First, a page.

2 Bank Stocks to Own for the Rest of Your Life

There are assets you can own for life to earn everlasting income. Canada’s banking sector is a solid investment ground, although Toronto-Dominion Bank stock and Bank of Nova Scotia are standout choices.

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Passive investors aren’t constantly pursuing high-yields but would settle for assets you can own for life. If you have the same desire, initiate or add to a position in Toronto-Dominion Bank (TSX:TD)(NYSE:TD) and Bank of Nova Scotia (TSX:BNS)(NYSE:BNS).

You can buy shares of the second- and third-largest bank in Canada today and never sell. Many investors have done this, and I’m sure none of them are dissatisfied. Moreover, you can minimize risks and maximize returns if you maintain a long-term view.

Resilient as ever

The World Economic Forum perennially ranks Canada’s big banks as among the world’s safest investments. Young and old investors were drawn to TD following its remarkable display of resiliency during the 2008 financial crisis. It was the only company that reported revenue and income growth during the economic meltdown.

TD overcame massive headwinds like the COVID-19 pandemic and low-interest-rate environment in 2020. The $154.62 billion bank is even stronger in 2021. Because the expected significant loan losses did not materialize, TD’s pleasant problem is where to deploy the $14.6 billion excess capital in its coffers.

Hiking dividends is an option, although TD must wait for the bank regulator to end the moratorium on dividend increases. Management is open to spending on M&A if compelling opportunities arise. The bank now owns the Canadian Direct Equipment Finance business of Wells Fargo and Chicago-based Headlands Tech Global Markets.

Bharat Masrani, TD Group’s president and CEO, said the bank continues to report solid revenue growth due to its proven business model. In Q3 fiscal 2021, net income in TD’s U.S. and Canada retail segments rose 92% and 68%, respectively. Meanwhile, the bank is monitoring developments in the U.S., because the economic recovery has slowed down.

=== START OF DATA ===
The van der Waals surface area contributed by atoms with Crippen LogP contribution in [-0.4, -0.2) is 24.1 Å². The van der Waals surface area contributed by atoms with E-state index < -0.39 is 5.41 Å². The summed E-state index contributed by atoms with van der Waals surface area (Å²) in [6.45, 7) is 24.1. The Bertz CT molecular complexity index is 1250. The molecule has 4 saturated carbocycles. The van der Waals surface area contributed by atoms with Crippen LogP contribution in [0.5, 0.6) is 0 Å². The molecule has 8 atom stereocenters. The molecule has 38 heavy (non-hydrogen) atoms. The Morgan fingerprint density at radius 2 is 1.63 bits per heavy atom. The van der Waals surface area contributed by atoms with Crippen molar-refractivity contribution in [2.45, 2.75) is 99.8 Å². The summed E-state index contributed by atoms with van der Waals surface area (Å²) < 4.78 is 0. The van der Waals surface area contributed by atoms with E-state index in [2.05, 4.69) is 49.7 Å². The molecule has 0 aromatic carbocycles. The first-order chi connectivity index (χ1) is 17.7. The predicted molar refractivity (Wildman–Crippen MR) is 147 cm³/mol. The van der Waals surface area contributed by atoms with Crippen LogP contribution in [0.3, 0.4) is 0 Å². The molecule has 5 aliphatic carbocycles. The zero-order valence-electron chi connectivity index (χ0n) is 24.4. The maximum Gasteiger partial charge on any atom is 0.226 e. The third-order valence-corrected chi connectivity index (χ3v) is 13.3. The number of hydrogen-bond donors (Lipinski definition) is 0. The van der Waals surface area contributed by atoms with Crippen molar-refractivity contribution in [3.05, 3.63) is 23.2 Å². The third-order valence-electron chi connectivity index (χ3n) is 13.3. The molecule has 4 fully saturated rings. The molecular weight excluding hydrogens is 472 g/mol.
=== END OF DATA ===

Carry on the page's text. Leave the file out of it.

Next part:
TD boasts the highest growth rates among the six banks. Its annual earnings growth averaged between 6.83% and 8.79% from 2016 to 2020. Current investors enjoy a 21.2% gain in addition to the 3.73% dividend. Some analysts say TD could grow its dividend at a faster pace once restrictions are lifted.

Well-diversified business model

BNS pays the highest dividend (4.6%) in the banking sector, which is the perfect enticement to dividend investors. Moreover, the bank stock’s total return of 177,736.83% (16.56% CAGR) in the last 48.82 years is an incredible feat. Likewise, the $95.68 billion bank has a dividend track record of 189 years and counting.

Like TD, BNS is cash rich, with $5.1 billion in excess capital. After three quarters in fiscal 2021, the bank’s net income was $7.39 billion, or nearly 50% higher compared to the same period in fiscal 2020. Its president and CEO Brian Porter credits the robust Q3 fiscal 2021 results to BNS’s well-diversified business model.

Net income rose to $2.5 billion during the quarter, or nearly 95% higher versus Q3 fiscal 2020. Market analysts see a potential upside of 9.8% to $86.43 in the next 12 months regarding the stock price’s outlook. The current share price of $78.74 is a good entry point if you want higher gains.

Sources of lifetime income

The more than 150-year dividend track records of TD and BNS make both banks compelling long-term investments. Either one could be the core holding in your stock portfolio and the source of lifetime income.

This article represents the opinion of the writer, who may disagree with the “official” recommendation position of a Motley Fool premium service or advisor. We’re Motley! Questioning an investing thesis — even one of our own — helps us all think critically about investing and make decisions that help us become smarter, happier, and richer, so we sometimes publish articles that may not be in line with recommendations, rankings or other content.

Wells Fargo is an advertising partner of The Ascent, a Motley Fool company. Fool contributor Christopher Liew has no position in any of the stocks mentioned. The Motley Fool recommends BANK OF NOVA SCOTIA.

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